Sylvia Grace Borda is an artist and Research Associate at Emily Carr University of Art and Design, Vancouver, and an Honorary Visual Arts Fellow (2010-15) and Media Arts Lecturer at the University of Stirling, Scotland.
Sylvia studied both at the University of British Columbia (UBC 1991-1996; 1999-2001 MFA) and Emily Carr University of Art and Design (ECUAD 1993-95 BFA).Her ability to think laterally across media in regard to how conceptual strategies can be introduced into art, photography and installation were heavily influenced by her then tutors at UBC Jeff Wall, Ian Wallace and Ken Lum.
By delivering studio theory classes at UBC and ECUAD as a lecturer between 2001-2007, Sylvia gained first hand experience in further interpreting new approaches to how conceptual art could be adopted by younger artists in the development of their own practice.
Between 2007-2009, Sylvia led the MA in interdisciplinary arts at Queen’s University Belfast, and taught her students how to be able to inscribe their artworks with both associative tiers of contextual and conceptual information. As MA Convener of Photography and Visual Arts at Queen’s University Belfast her responsibilities were four-fold 1) to lecture on contemporary digital photo imaging and popular cultural arts (from photography [fine art, photo montage and digital composite] to zines, blogs, interactive performance art, graphic novels, illustration, and gaming) in relation to the their past and current development. 2) to direct a fine art photography and visual arts curatorial writing program as part of on-going student development and studies and 3) to teach within the applied visual media arts programs course modules in digital studio (composition, imaging, and e-publishing) and 4) to promote research and the University by continuing to publish, exhibit, and undertake international dialogue about the delivery of photography and media arts across interdisciplinary platforms.1
Bio & Career
In addition while at Queen’s University Belfast (QUB) Sylvia worked with artist and curator Keith Donnelly (Glasgow), and Sinead Morrissey (Seamus Heaney Centre Poet) to deliver a new graduate streamed program to explore the construction of linguistic and creative artworks that transverse design and cultural media production. As part of this work, she delivered a showcase exhibition, re-COLLECT-ing, of 18 student artists’ and writers’ work in their response to Queen’s special collections as part of the university’s centenary celebrations. This program of work was accompanied by a catalogue with contributions from both guests and participants associated with the graduate and exhibition programme. The catalogue was published by Queen’s University Belfast and the Naughton Gallery (ISBN 9780853899341; p 56)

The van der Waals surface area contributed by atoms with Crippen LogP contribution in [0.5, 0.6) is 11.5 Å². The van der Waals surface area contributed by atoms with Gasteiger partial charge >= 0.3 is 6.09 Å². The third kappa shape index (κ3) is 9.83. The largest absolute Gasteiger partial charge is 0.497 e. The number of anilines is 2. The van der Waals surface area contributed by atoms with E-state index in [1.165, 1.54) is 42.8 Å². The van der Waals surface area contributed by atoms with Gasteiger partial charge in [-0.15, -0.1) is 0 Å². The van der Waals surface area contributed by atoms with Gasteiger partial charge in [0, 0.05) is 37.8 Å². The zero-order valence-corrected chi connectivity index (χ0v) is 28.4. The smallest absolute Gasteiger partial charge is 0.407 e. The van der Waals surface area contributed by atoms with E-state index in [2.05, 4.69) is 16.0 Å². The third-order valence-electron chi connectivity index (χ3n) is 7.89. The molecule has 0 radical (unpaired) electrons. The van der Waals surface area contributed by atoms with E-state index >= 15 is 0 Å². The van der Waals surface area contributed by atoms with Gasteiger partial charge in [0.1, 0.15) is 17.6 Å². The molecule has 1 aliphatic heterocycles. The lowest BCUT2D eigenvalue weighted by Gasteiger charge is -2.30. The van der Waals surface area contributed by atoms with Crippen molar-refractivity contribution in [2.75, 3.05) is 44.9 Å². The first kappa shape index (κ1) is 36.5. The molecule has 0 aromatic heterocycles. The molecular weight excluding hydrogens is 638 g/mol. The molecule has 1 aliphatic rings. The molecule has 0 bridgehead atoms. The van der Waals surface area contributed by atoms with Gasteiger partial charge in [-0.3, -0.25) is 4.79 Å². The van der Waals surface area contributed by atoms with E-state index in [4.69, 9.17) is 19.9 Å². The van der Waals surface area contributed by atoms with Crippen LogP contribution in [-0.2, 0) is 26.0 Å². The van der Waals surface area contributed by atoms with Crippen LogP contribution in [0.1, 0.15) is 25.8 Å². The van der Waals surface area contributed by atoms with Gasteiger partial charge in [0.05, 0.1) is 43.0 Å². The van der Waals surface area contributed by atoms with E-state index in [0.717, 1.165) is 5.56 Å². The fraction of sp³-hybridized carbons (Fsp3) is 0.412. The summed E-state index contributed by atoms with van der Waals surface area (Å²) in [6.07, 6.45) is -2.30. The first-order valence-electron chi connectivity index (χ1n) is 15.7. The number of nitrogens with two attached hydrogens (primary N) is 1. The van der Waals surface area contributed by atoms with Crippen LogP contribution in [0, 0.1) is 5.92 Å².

The Picture-Text program was listed as supporting initiative for the University’s bid to win the Times Higher Award for Innovation in the Arts. Work from this curatorial programme developed by Sylvia and her students went onto win as part of QUB’s submission for the Times Higher Award for Art and Innovation in 2008. This award would parallel a prize being offered by the General Governor of Canada for exceptional arts practice delivery in higher education.
After assisting with the Canadian Glocal arts initiative (2008-10) associated with the Winter Olympics 2010, Sylvia returned to the UK to implement curriculum for the launch of the inaugural digital photography and media arts programme at the School of Design and Visual Art, University of Salford-Manchester (2010).
Throughout her teaching career to date, Sylvia has delivered over 120 different course modules, and designed nearly half of them. She has a wide range of subject expertise and has taught new media and photography applied, as well as, theory courses – encompassing visual art, design communication, software systems, and art history as part of studio driven and technology programs at both under and graduate levels.
Integral to her practice is the encouragement of dialogue and exchange. Her courses examine how cognitive responses evolve over time in relation to design and cultural events. Her own lecturing interests lie particularly in the examination of popular culture and in the emergence of new structural and visual systems.
Overall Sylvia’s teaching philosophy is to present a balance of history, theory and direct application so that students will be able to position themselves confidently in relation to contemporary and historical aesthetics. Within a context of examining past and current practices, students are encouraged to experiment and explore new techniques, alongside new ways of assessing media, criticality and self-reflection. The attainment of information (conceptual content, theoretical frameworks, and exercises) and technique (process) are balanced and equal in accomplishing a successful learning outcome (e.g. art production). Similarly, she encourages dialogue between student and teacher, emphasizing that it should always be reciprocal in order to achieve the maximum benefit.2